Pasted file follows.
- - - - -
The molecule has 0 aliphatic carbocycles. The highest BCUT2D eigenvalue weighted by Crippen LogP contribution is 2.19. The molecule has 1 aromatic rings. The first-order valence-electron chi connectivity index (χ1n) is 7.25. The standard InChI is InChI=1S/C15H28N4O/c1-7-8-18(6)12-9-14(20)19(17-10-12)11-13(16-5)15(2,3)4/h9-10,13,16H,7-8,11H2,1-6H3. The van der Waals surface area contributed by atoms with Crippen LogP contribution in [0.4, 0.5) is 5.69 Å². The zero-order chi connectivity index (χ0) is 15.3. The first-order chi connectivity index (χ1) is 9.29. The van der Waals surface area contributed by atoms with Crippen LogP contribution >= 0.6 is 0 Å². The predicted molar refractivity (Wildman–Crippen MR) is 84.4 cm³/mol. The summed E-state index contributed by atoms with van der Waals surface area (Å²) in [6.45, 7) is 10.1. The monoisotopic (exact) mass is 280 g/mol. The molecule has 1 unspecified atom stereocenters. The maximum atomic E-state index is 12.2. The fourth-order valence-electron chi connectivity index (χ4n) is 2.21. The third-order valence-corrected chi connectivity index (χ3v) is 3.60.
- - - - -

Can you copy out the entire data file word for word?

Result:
The molecule has 0 aliphatic carbocycles. The highest BCUT2D eigenvalue weighted by Crippen LogP contribution is 2.19. The molecule has 1 aromatic rings. The first-order valence-electron chi connectivity index (χ1n) is 7.25. The standard InChI is InChI=1S/C15H28N4O/c1-7-8-18(6)12-9-14(20)19(17-10-12)11-13(16-5)15(2,3)4/h9-10,13,16H,7-8,11H2,1-6H3. The van der Waals surface area contributed by atoms with Crippen LogP contribution in [0.4, 0.5) is 5.69 Å². The zero-order chi connectivity index (χ0) is 15.3. The first-order chi connectivity index (χ1) is 9.29. The van der Waals surface area contributed by atoms with Crippen LogP contribution >= 0.6 is 0 Å². The predicted molar refractivity (Wildman–Crippen MR) is 84.4 cm³/mol. The summed E-state index contributed by atoms with van der Waals surface area (Å²) in [6.45, 7) is 10.1. The monoisotopic (exact) mass is 280 g/mol. The molecule has 1 unspecified atom stereocenters. The maximum atomic E-state index is 12.2. The fourth-order valence-electron chi connectivity index (χ4n) is 2.21. The third-order valence-corrected chi connectivity index (χ3v) is 3.60.